Construction and conflict just seem to go together. Seeing the trade from a woman’s perspective, she quickly identified “old-school” methods that complicated the building process for owners and made it more stressful than it had to be.

Like any mom can tell you, everything goes better when you can prevent conflict – like those that often occur between contractors and architects.

In the traditional construction world, both are locked in with a hard bid number, and both are vying for the owner’s love and affection, as the owner constantly requests more changes.

“If three people are fighting, you’re not getting a good result,” says Evans.

A better way, she says, is to bid out a project then charge for the changes. “You’re not giving them the cheapest number, you’re giving them the best value,” said Evans. “It’s not the same thing. The project costs less in the long run. At Red Sky Ranch, we saved the owners $50,000 because we came up with a different way to frame a building.”

Evans/Chaffee Construction Group has done more than 175 projects of all sizes, all on time and on budget.

“It’s pretty simple,” says Evans. “If you deliver the product every time, you can build your company.”

Growth has been steady, which Evans attributes to her staff.

“Most companies go get work, then figure out the staffing,” she says. “For us, the opposite is true. We have great people. We’re always looking for projects that match their skills and talents.”

Her approach is to take customer service to a different level. Customers are given regular briefings, are involved in every aspect of the project, and can access details about their project, budget and schedule online at their convenience.

The approach obviously works. More than 80 percent of Evans/Chaffee’s business comes from repeat customers.

Evans and those who work with her are constantly involved in community projects. In fact, they set up this weekend’s kickball tournament, a benefit for Freedom Ranch, Eagle County’s new safehouse for victims of domestic violence and abuse.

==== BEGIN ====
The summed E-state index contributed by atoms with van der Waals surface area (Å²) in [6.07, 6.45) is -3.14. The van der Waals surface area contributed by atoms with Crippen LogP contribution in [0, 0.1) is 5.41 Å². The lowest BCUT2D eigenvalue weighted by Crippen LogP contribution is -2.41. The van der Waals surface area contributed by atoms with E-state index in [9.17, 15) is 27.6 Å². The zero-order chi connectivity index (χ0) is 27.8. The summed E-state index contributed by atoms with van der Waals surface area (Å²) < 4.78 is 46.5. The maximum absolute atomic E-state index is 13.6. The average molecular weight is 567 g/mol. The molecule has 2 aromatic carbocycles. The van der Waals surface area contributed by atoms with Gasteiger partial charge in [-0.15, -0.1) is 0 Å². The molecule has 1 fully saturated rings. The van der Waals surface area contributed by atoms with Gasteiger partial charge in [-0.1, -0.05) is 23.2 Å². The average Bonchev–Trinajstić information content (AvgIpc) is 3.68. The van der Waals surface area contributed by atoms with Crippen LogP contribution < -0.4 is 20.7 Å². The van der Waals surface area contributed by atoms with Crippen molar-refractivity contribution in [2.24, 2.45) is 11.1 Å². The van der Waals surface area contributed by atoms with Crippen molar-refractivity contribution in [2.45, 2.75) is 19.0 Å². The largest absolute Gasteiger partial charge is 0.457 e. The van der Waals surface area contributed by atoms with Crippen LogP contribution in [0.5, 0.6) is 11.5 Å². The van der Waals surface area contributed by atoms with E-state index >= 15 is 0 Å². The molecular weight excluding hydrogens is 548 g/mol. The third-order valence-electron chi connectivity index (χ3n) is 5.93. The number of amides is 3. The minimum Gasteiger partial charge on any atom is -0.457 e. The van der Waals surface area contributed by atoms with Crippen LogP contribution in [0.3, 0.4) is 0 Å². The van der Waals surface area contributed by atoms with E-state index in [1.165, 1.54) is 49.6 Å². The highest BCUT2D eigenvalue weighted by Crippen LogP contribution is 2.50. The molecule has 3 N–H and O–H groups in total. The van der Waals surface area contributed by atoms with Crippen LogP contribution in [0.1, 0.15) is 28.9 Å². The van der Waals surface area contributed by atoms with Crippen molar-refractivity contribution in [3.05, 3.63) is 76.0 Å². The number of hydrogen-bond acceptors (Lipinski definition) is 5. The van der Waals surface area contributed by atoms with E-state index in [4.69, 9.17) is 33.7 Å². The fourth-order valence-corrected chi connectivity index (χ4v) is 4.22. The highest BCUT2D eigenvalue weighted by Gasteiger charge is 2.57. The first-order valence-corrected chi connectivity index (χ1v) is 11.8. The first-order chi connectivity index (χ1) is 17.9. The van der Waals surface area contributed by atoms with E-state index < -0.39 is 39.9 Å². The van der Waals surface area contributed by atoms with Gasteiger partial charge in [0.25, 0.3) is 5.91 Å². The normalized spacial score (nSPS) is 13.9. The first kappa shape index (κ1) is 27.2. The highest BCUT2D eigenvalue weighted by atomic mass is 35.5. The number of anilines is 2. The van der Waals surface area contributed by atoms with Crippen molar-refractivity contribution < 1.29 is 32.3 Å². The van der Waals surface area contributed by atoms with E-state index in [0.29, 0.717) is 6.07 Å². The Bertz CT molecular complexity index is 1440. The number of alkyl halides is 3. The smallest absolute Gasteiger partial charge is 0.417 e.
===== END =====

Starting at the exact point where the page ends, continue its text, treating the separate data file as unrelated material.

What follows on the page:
“We are very impressed with the amount of support we are getting from our

community for this important event,” says Evans. “It just shows how much people care about each other.”

Evans and her company donated construction services to help renovate Freedom Ranch into a safehouse. She encourages people to remember the

cause after Saturday’s event

“The women’s shelter will always be in need of help in terms of donations of

money, supplies, and volunteers,” she says. “We hope people will keep in mind the issues facing abused women and lend their support year round.”

“We are what we repeatedly do,” she adds. “Excellence, then, is not an act, but a habit.”

Kickball and pancakes:

Vail Valley Kickball Tournament and Pancake Breakfast

When: Today

Where: Eagle-Vail Pavilion and Baseball Field

Host: Evans/Chaffee Construction Group

Purpose: To raise funds for Eagle County’s new safehouse for victims of domestic violence and abuse.

Pancake breakfast: 6:30-11 a.m.; adults $6, children $4; tickets for the all-you-can-eat pancake breakfast can be purchased at

the event.

Lunch: 11 a.m. – 3 p.m.

Kickball tournament: 8 a.m.-3:30 p.m.

Other activities include pick-up volleyball games and various kids’ activities.